Knowledge is opposed in one way to opinion and in another way to the incapacity for knowledge. Taken in the first way, the “problem of knowledge” is identical to the problem of certitude, i.e. “is it possible for us to attain to some unchangeable/ final/ demonstrated truth?”. This is the problem Descartes famously struggled with in the Meditations, and which had antecedents in Henry of Ghent, Augustine, and Plato. The second problem is the question of what makes the difference between something that knows and something that doesn’t. This is the contemporary problem of knowledge one finds between the Naturalists and those who think that knowledge is an irreducible reality. The Naturalist is striving for the next great unification in science: just as Newton unified heavenly and earthly phenomena, motion and rest; Einstein unified acceleration and gravity; and the modern biologists assume that they have unified the living and the dead, so too philosophers want to accomplish the great unification between things that know and things that don’t. Non-Naturalists have exactly the opposite desire: they want to use non-knowing things as a point of departure to understand knowledge by negation. And so while the two sides disagree about what is true, they have a more profound disagreement of method, and this disagreement goes deeper than the problem of knowledge. The Naturalists see the advance of knowledge as unification and they therefore view any distinction between things as a sign that knowledge is incomplete; and the non-Naturalists, since they see negation as a tool of knowing, see that some knowledge becomes more complete to the extent that the distinction between things becomes sharper and sharper. And so the problem of knowledge is based on a secondary problem of what it means for knowledge to advance.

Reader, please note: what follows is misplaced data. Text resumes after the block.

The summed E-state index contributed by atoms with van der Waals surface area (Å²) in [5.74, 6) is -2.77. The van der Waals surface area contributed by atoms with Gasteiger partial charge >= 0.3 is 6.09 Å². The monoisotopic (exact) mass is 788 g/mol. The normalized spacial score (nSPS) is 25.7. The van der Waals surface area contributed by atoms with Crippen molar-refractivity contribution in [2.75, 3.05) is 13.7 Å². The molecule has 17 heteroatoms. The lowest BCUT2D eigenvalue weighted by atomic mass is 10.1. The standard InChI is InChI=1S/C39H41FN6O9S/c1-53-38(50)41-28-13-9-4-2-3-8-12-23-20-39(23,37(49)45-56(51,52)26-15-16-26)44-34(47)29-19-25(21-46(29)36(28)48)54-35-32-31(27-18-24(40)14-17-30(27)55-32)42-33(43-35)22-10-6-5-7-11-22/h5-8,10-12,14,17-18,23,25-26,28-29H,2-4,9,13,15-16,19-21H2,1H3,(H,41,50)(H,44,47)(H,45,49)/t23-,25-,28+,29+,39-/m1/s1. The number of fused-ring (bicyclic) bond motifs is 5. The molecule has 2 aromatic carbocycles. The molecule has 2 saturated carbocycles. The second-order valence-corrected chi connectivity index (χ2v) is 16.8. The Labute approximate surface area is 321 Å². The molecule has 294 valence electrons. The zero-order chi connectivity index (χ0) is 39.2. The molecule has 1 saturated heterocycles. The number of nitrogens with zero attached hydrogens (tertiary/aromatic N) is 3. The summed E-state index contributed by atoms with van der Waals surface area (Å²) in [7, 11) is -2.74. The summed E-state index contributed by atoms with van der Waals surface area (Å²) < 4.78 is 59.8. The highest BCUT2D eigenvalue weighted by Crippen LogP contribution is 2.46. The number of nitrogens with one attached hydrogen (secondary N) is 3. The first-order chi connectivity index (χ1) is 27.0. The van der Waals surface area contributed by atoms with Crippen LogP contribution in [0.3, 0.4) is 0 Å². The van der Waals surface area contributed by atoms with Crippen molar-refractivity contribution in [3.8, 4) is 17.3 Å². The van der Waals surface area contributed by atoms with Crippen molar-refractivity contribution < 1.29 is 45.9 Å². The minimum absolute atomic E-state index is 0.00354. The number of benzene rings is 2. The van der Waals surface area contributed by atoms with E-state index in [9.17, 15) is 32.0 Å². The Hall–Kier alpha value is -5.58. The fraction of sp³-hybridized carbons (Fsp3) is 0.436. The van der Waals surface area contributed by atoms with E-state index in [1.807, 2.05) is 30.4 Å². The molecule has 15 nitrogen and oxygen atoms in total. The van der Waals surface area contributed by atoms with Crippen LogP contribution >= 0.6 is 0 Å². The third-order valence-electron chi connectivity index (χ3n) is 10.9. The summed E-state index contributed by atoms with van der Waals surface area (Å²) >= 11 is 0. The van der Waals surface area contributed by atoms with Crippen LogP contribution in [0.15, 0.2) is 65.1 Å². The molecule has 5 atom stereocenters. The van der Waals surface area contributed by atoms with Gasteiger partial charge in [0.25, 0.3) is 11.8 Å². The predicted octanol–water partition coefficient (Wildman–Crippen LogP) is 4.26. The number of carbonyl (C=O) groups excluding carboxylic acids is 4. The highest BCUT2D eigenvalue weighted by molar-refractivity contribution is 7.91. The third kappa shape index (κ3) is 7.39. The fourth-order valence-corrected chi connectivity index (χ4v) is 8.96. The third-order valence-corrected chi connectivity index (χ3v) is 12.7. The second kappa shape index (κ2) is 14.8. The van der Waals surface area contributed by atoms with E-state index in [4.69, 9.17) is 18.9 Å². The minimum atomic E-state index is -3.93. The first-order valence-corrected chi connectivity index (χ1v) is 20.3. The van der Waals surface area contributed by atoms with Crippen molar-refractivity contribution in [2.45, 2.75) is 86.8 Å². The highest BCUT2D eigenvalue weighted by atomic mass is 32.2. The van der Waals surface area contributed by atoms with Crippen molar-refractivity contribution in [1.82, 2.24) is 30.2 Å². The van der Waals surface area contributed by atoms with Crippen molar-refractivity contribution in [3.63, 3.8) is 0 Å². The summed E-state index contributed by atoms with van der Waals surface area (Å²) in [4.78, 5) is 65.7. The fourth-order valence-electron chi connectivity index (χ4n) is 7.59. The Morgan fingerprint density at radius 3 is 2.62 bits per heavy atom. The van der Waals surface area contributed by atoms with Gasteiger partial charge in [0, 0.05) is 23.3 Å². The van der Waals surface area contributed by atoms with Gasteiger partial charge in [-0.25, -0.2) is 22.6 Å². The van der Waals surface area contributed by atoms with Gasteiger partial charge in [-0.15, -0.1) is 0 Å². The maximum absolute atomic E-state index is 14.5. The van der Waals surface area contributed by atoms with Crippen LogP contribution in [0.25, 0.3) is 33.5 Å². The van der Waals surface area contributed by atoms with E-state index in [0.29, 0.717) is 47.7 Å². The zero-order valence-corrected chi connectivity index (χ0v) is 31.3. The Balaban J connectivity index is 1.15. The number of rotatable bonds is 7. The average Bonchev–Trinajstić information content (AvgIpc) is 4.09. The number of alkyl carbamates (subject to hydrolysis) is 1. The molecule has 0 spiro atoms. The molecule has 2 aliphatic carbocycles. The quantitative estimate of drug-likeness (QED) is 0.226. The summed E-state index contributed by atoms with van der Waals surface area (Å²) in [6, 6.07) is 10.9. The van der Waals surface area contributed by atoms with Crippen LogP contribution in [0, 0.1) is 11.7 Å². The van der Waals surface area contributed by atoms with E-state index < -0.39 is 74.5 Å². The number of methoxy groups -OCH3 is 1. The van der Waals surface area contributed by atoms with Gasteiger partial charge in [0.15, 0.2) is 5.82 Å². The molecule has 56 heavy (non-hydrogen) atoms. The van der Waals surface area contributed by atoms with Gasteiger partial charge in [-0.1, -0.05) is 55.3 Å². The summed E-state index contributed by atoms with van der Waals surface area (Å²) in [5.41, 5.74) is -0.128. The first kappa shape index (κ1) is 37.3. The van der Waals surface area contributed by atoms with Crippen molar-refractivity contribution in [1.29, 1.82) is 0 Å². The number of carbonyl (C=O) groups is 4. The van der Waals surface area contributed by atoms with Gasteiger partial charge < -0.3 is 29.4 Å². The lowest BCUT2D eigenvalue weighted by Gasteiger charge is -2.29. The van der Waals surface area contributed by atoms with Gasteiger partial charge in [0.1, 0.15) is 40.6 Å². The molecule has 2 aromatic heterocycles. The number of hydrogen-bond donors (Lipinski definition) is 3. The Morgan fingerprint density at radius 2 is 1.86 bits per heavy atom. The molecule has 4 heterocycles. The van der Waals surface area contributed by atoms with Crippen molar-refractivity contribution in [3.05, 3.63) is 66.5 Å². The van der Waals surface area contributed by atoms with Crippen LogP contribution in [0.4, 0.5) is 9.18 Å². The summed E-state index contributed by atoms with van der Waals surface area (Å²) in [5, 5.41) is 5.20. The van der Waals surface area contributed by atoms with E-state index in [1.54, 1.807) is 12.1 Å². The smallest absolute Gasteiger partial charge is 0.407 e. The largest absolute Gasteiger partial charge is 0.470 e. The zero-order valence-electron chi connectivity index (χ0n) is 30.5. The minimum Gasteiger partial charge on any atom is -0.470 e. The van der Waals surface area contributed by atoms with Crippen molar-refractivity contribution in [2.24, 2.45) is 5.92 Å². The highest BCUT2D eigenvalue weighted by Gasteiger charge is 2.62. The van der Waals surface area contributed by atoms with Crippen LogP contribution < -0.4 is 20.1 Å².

Hylemorphism suggests one way to harmonize both approaches (the theory of Platonic forms would work too). Hylemorphism consists in the claim that there are two essentially constitutive parts of any natural reality: on the one hand there is a homogenous element that one understands better to the extent that formal distinctions are obliterated; on the other hand there is a formal element that makes one thing understood more clearly to the extend that we divide it from the background of things in which we first experience it as unified. This gives a double approach to any natural phenomenon: one that seeks after “matter”, that is, the dynamic ground where anything can be anything, and the intelligibility of the things has to come entirely from the outside (say, by imposing a mathematical structure) and another that seeks “form” – and knowledge simply is one of the clearest cases in which form rises above the flux and essential unintelligibility of things.